Limón responds in her poetry to what she identifies as an ecological imperative to re-describe our relationship to 'nature' in a manner that isn’t merely instrumental. The moving personal dramas that her poems detail can never be separated from the landscape in which they occur ... Her poetry, which can feel so intimate and self-revealing, is almost constantly political at the same time ... What I might contribute, at the expense of seeming geeky, are some comments on the technical brilliance of Limón’s work, as it is seldom mentioned elsewhere ... Most of the lexicon and sentence patterning throughout this poem— and Limón’s other poems— could easily be spoken in conversation. It’s characteristic of Limón’s style that her language reads as both speech and as heightened 'non-speech.' It’s a difficult balancing act ... Limón isn’t a naive writer; her poetics are informed and slyly in conversation with a historical body of literature ... The poems in all four sections of The Hurting Kind cultivate wisdom in domesticity ... There are endless things to say about the articulate, complex emotional resonance of the poems in this book. Still, what Limón says about 'a life' is true as well for her book: 'You can’t sum it up.'
To praise a book as luminous or dazzling is usually to resort to a blurber’s cliché. However, Ada Limón’s sixth collection of poetry, The Hurting Kind, really does shimmer, albeit in the specific sense of the word the late anthropologist Deborah Bird Rose employed. This shimmer is essentially the radiant pulse of life across ecologies, as understood by the Aboriginal Yarralin people of Australia, among whom Rose conducted research on flying foxes ... Limón’s new work continues and expands the vulnerability and ecstasy of her previous collections ... Wild and domestic, the landscapes and animals of both places come to life in her work ... offers insight into that process [of identity construction] and how one can feel its benefit creatively and ethically ... In these decidedly pessimistic and chaotic times, Limón’s radical sincerity and goodwill feel revolutionary ... a field guide for living on a damaged planet—for acknowledging the suffering inflicted by human choices and the way people often unmake ecologies and also the way people could choose to preserve and remake them ... Life-affirming can be another blurber’s cliché, but Limón’s affirmations shimmer so brightly they cannot be denied.
For fans of previous collections, The Hurting Kind displays familiar forms — slim paragraphs with entrancing line breaks; blanks between stanzas that hold tension but don’t make you hold your breath. The horses and birds and vistas are there, yes, but there’s more family and maybe more grief, too. Throughout is the trademark wonder, and blown-out perceptivity, underscoring Limón’s clarion melancholy.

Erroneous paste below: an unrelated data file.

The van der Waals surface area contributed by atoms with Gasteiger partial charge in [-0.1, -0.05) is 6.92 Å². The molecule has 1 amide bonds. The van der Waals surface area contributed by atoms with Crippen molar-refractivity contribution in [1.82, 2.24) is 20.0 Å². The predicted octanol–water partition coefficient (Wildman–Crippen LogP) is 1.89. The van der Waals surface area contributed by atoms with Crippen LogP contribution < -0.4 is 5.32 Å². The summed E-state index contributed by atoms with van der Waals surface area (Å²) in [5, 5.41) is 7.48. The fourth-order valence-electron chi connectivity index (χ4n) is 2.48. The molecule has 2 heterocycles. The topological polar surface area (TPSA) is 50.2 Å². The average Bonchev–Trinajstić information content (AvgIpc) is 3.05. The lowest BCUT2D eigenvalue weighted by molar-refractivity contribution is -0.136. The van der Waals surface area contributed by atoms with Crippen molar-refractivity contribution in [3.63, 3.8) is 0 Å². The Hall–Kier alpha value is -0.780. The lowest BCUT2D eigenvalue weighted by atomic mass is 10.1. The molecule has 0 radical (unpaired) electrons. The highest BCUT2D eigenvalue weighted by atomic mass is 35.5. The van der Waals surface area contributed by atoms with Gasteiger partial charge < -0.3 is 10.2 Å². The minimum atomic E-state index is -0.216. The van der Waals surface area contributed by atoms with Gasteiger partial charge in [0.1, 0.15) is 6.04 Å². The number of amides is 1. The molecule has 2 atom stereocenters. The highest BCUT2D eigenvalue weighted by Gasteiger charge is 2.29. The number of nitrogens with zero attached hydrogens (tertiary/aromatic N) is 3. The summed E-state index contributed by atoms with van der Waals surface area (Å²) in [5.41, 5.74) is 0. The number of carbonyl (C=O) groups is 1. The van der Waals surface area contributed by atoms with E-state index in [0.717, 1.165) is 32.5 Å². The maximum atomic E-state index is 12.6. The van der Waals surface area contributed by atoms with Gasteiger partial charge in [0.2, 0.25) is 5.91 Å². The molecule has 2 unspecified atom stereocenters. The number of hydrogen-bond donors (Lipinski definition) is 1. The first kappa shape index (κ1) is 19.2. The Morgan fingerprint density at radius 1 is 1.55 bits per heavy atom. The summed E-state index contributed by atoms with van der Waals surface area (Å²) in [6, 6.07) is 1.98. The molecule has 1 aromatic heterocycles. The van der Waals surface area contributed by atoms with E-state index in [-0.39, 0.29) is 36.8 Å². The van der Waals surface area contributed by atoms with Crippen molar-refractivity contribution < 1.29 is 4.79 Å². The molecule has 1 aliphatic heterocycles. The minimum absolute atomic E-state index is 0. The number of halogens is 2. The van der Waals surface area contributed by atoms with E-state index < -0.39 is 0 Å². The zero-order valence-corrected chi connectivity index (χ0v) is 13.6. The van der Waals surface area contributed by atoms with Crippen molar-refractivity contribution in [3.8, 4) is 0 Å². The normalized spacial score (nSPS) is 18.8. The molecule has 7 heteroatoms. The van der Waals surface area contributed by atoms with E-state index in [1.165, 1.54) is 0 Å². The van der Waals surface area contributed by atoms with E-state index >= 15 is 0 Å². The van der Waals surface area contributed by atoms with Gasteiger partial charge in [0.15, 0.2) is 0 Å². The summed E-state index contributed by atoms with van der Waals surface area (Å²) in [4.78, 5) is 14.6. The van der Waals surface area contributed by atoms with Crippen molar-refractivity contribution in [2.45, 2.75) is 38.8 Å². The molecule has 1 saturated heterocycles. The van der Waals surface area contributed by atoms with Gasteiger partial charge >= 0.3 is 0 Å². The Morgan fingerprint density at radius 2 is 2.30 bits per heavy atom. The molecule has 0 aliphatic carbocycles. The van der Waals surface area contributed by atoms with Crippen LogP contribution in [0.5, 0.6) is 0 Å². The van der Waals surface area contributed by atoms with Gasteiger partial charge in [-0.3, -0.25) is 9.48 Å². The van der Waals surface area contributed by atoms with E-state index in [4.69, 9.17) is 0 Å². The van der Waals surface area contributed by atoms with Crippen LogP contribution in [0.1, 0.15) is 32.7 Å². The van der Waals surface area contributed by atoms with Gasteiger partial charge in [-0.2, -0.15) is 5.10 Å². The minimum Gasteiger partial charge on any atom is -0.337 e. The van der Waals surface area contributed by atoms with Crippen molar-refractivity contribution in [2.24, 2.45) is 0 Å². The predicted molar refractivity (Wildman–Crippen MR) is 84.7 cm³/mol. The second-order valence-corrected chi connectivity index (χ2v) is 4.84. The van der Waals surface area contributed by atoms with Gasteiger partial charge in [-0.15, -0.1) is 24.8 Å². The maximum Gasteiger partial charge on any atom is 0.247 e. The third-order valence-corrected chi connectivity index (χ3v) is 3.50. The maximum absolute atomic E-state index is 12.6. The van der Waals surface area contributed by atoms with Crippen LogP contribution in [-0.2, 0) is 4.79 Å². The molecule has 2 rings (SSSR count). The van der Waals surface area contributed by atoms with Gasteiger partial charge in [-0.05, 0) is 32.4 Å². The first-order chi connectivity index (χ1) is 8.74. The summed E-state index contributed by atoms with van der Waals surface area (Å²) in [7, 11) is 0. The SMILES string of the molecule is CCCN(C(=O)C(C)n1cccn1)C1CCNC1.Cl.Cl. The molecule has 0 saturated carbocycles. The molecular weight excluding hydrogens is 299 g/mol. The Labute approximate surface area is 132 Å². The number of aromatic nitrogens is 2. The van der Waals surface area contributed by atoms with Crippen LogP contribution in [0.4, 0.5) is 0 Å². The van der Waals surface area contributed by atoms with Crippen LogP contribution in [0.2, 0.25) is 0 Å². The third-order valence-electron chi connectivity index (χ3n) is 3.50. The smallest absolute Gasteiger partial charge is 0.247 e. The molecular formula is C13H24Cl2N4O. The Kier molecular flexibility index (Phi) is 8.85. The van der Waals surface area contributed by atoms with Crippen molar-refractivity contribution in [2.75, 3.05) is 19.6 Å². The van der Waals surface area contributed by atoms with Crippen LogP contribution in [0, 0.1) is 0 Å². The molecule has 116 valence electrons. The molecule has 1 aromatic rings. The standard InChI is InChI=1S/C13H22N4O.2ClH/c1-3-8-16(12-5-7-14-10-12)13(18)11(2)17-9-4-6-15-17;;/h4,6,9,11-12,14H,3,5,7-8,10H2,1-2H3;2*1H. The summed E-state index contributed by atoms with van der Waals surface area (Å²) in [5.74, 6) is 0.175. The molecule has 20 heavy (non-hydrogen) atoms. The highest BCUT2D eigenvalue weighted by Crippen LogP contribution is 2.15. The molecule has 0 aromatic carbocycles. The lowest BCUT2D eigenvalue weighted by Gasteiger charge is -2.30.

For poet Ada Limón, evidence of poetry is everywhere ... The Hurting Kind is a testament to the power of such sensitivity ... Limón is acutely aware of the natural world in The Hurting Kind. And she has a knack for acknowledging its little mysteries in order to fully capture its history and abundance ... The power of attention, Limón conveys, is in finding out just how an individual's experience might fit into the collective experience ... The Hurting Kind asks for our attention to stay tender.
Her hope is tentative, hedging. Limón’s consolations are small but strong, and when her poems look to the future, it’s usually in the service of creating a connection in the here and now ... That 'you' is all important in Limón’s work — a wide-open beloved who is us, of course. Such a capacious embrace is a consolation, and it’s no mean literary feat ... The Hurting Kind, strikes me as a transitional work, less certain of itself and its purpose than its predecessor, but also trying some new things, including longer poems ... There are a few poems that don’t quite fly, landing too soon on a sentimental or overly hopeful conclusion or overreaching for emotional heft ... And yet, I soon find myself forgetting my little qualms, so grateful am I for Limón’s powerfully observant eye. There are many wonderful poems here and a handful of genuine masterpieces ... It’s music — Limón’s excellent ear for the rhythms of speech and the sounds of sentences ... If Limón sometimes looks too hard for the bright side, it’s because she acknowledges the darkness everywhere. It’s only when a poet pretends that the mysteries of the unspeakable can be solved with words, that language can and should take the uncertainty out of the questions, that poems fail. Limón, though she is sometimes guilty of optimism, has no such illusions.